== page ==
Right to Work Committee Begins Lobbying Presidential Hopefuls
(Source: July 2011 NRTWC Newsletter)
This summer, New Hampshire is the site of an extended battle over the Right to Work issue, as pro-Right to Work citizens seek to secure two-thirds majority votes in the state House and Senate to override Big Labor Gov. John Lynch’s veto of legislation (H.B.474) prohibiting compulsory union dues and fees.
Because Right to Work has been in the New Hampshire news since both chambers of the state’s General Court approved H.B.474 earlier this year, WMUR-TV (ABC) news anchor Josh McElveen decided to bring up the issue at the June 13 GOP presidential debate at St. Anselm College in Manchester, N.H.
Mr. McElveen asked former Minnesota Gov. Tim Pawlenty, one of the seven 2012 presidential hopefuls participating in the debate, whether he would, if elected, support “a federal Right to Work law.”
Mr. Pawlenty ignited the debate’s longest and most enthusiastic round of applause with his response:
“We live in the United States of America, and people shouldn’t be forced to belong [to] or be a member in any organization, and the government has no business telling people what group you have to be a member of or not.
“I support strongly Right to Work legislation.”
Mr. Pawlenty thus became the fourth major-party White House aspirant in the 2012 race to endorse repeal of all current provisions in federal labor law that authorize the firing of employees for refusal to join or pay dues or fees to an unwanted union.
Previously, the two sitting U.S. representatives seeking the GOP nomination, Michele Bachmann (Minn.) and Ron Paul (Texas), had pledged to support a national Right to Work law. Former New Mexico Gov. Gary Johnson is yet another candidate who has gone on record for forced-dues repeal.
Millions of Citizens Want ‘a Clear Alternative’ to Pro-Forced Unionism Obama Administration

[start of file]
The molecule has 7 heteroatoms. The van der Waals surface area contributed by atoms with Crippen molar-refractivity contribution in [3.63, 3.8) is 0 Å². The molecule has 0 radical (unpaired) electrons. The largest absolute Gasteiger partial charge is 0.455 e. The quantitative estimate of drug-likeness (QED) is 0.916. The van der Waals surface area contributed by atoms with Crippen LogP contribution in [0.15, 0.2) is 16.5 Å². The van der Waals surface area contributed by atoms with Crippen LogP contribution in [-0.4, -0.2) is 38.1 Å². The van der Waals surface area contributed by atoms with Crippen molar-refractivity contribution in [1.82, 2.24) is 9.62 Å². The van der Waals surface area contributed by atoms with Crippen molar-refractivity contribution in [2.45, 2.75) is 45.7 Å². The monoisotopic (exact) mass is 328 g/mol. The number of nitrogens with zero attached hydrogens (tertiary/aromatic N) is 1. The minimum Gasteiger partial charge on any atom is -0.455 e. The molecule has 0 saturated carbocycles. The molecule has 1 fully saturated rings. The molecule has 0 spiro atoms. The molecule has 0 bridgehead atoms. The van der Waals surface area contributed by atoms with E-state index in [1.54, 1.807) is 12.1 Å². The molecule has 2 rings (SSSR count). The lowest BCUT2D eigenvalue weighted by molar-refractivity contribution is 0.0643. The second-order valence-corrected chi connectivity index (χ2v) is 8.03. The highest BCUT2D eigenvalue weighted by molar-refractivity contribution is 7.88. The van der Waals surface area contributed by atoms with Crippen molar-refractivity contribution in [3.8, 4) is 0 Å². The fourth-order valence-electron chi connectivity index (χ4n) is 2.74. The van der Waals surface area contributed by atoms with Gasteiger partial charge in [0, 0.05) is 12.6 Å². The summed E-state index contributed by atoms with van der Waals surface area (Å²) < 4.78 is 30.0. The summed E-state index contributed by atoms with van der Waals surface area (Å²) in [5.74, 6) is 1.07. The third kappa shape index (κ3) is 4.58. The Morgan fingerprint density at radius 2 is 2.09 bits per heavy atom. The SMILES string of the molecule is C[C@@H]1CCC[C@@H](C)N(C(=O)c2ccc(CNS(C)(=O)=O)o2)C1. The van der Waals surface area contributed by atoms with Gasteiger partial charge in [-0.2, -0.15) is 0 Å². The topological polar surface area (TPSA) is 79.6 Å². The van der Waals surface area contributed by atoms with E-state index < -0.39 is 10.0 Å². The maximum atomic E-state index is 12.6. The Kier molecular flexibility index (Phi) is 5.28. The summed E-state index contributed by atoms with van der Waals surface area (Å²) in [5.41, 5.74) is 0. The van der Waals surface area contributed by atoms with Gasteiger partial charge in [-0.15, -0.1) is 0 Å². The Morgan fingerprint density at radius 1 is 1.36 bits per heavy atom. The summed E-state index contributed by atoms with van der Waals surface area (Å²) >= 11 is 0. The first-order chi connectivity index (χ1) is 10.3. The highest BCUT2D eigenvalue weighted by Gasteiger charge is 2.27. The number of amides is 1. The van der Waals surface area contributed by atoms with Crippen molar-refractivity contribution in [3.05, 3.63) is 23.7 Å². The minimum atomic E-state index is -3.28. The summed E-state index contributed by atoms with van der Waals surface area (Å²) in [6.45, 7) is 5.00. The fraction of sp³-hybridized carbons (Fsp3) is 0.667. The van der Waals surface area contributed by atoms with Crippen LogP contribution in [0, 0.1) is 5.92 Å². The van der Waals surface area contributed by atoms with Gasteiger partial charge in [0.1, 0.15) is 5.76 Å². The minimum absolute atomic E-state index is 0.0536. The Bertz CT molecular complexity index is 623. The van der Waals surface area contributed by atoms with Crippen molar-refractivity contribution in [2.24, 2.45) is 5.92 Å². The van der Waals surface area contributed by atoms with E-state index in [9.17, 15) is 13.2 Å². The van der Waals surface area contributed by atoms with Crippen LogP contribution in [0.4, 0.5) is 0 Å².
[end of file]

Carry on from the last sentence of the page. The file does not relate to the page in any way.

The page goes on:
The enthusiastic response for Mr. Pawlenty’s principled stance, evident in a CNN “dial test” of Republicans and Independents watching on TV as well as in the auditorium itself, is something to which all the candidates should pay heed, said National Right to Work Committee President Mark Mix.
“Millions of Americans want a clear alternative to the Obama Administration’s relentless promotion of compulsory unionism,” Mr. Mix explained.
“Ever since he became President two-and-a-half years ago, Barack Obama has repeatedly championed Big Labor power grabs in Congress and appointed forced-unionism zealots to leadership positions at the National Labor Relations Board, the Labor Department, and other federal bureaucracies.
“Polls show the vast majority of Americans who regularly vote in federal elections believe the Obama Administration is just plain wrong to favor forcing workers to pay union dues to get a job.
“Freedom-loving Americans don’t favor a federal policy of ‘neutrality’ on the question of whether or not workers should be corralled into unions.
“Instead, they believe all federal labor laws should either protect the individual worker’s right to join or not join a union, or be scrapped completely.
“So far, Michele Bachmann, Tim Pawlenty, Gary Johnson, and Ron Paul have grasped this point. Over the coming months, Committee members in key primary states will be doing everything they can to ensure all the other candidates reach the same conclusion.”
Right to Work States ‘Attract the Most Productive Members of Society’
In addition to the fact that it is repugnant for the government, as Mr. Pawlenty succinctly put it, to tell people “what group you have to be a member of or not,” pro-forced unionism federal labor policies put the brakes on job and income growth. This effect is especially harmful as employees and businesses strive to recover from the severe 2008-2009 recession.
The disparate economic performance of the 22 states with Right to Work laws (explicitly permitted under Section 14(b) of the federal Taft-Hartley Act), which ban forced union dues and fees, and the 28 states without such laws provides a telling, though incomplete, gauge of the damage wrought by forced unionism.